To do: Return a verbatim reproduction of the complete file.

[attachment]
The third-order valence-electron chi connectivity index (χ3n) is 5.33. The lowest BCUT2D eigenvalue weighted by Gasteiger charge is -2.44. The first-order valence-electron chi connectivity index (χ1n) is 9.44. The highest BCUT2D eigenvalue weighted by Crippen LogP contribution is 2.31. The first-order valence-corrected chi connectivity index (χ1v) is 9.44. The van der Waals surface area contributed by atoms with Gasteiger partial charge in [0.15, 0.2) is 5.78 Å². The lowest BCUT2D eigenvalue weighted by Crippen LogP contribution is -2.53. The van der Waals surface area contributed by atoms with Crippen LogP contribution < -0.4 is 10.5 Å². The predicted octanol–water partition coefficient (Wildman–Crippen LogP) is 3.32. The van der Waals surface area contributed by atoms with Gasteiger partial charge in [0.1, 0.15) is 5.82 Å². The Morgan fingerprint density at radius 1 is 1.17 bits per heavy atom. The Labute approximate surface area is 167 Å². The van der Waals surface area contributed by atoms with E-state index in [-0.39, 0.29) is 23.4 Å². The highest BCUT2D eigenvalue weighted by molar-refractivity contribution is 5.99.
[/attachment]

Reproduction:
The third-order valence-electron chi connectivity index (χ3n) is 5.33. The lowest BCUT2D eigenvalue weighted by Gasteiger charge is -2.44. The first-order valence-electron chi connectivity index (χ1n) is 9.44. The highest BCUT2D eigenvalue weighted by Crippen LogP contribution is 2.31. The first-order valence-corrected chi connectivity index (χ1v) is 9.44. The van der Waals surface area contributed by atoms with Gasteiger partial charge in [0.15, 0.2) is 5.78 Å². The lowest BCUT2D eigenvalue weighted by Crippen LogP contribution is -2.53. The van der Waals surface area contributed by atoms with Crippen LogP contribution < -0.4 is 10.5 Å². The predicted octanol–water partition coefficient (Wildman–Crippen LogP) is 3.32. The van der Waals surface area contributed by atoms with Gasteiger partial charge in [0.1, 0.15) is 5.82 Å². The Morgan fingerprint density at radius 1 is 1.17 bits per heavy atom. The Labute approximate surface area is 167 Å². The van der Waals surface area contributed by atoms with E-state index in [-0.39, 0.29) is 23.4 Å². The highest BCUT2D eigenvalue weighted by molar-refractivity contribution is 5.99.